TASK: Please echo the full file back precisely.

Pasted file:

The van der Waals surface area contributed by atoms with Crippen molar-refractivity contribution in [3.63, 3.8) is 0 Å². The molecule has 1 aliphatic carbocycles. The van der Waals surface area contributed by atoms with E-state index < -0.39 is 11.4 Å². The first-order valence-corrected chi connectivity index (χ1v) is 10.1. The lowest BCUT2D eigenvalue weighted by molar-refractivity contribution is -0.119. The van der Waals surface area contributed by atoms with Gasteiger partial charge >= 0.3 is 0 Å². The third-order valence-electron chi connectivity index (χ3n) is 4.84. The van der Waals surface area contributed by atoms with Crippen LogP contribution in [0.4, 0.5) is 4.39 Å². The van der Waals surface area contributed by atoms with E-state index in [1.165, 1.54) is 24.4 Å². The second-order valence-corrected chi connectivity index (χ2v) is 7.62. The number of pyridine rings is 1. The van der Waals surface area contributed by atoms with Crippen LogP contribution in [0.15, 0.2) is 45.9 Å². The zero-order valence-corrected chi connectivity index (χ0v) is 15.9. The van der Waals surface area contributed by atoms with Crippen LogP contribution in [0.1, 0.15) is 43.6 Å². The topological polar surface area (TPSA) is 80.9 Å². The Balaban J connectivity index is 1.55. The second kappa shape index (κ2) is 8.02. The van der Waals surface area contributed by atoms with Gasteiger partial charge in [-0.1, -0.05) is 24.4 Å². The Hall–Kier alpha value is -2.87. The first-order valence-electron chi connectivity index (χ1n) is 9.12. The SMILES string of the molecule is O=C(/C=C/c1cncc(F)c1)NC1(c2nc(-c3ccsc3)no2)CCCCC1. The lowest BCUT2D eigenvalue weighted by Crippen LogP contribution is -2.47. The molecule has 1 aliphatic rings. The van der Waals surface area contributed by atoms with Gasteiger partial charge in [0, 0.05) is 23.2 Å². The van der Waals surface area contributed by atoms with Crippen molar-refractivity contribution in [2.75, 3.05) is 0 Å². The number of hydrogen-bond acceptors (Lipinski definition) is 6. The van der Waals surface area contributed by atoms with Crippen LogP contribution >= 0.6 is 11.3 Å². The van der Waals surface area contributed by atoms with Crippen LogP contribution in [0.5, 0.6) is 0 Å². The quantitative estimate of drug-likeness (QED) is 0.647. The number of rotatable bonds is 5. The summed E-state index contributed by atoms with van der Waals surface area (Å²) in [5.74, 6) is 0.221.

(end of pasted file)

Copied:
The van der Waals surface area contributed by atoms with Crippen molar-refractivity contribution in [3.63, 3.8) is 0 Å². The molecule has 1 aliphatic carbocycles. The van der Waals surface area contributed by atoms with E-state index < -0.39 is 11.4 Å². The first-order valence-corrected chi connectivity index (χ1v) is 10.1. The lowest BCUT2D eigenvalue weighted by molar-refractivity contribution is -0.119. The van der Waals surface area contributed by atoms with Gasteiger partial charge >= 0.3 is 0 Å². The third-order valence-electron chi connectivity index (χ3n) is 4.84. The van der Waals surface area contributed by atoms with Crippen LogP contribution in [0.4, 0.5) is 4.39 Å². The van der Waals surface area contributed by atoms with E-state index in [1.165, 1.54) is 24.4 Å². The second-order valence-corrected chi connectivity index (χ2v) is 7.62. The number of pyridine rings is 1. The van der Waals surface area contributed by atoms with Crippen LogP contribution in [0.15, 0.2) is 45.9 Å². The zero-order valence-corrected chi connectivity index (χ0v) is 15.9. The van der Waals surface area contributed by atoms with Crippen LogP contribution in [0.1, 0.15) is 43.6 Å². The topological polar surface area (TPSA) is 80.9 Å². The Balaban J connectivity index is 1.55. The second kappa shape index (κ2) is 8.02. The van der Waals surface area contributed by atoms with Gasteiger partial charge in [-0.1, -0.05) is 24.4 Å². The Hall–Kier alpha value is -2.87. The first-order valence-electron chi connectivity index (χ1n) is 9.12. The SMILES string of the molecule is O=C(/C=C/c1cncc(F)c1)NC1(c2nc(-c3ccsc3)no2)CCCCC1. The lowest BCUT2D eigenvalue weighted by Crippen LogP contribution is -2.47. The molecule has 1 aliphatic rings. The van der Waals surface area contributed by atoms with Gasteiger partial charge in [0, 0.05) is 23.2 Å². The van der Waals surface area contributed by atoms with Crippen molar-refractivity contribution in [2.75, 3.05) is 0 Å². The number of hydrogen-bond acceptors (Lipinski definition) is 6. The van der Waals surface area contributed by atoms with Crippen LogP contribution >= 0.6 is 11.3 Å². The van der Waals surface area contributed by atoms with Crippen LogP contribution in [0.5, 0.6) is 0 Å². The quantitative estimate of drug-likeness (QED) is 0.647. The number of rotatable bonds is 5. The summed E-state index contributed by atoms with van der Waals surface area (Å²) in [5.74, 6) is 0.221.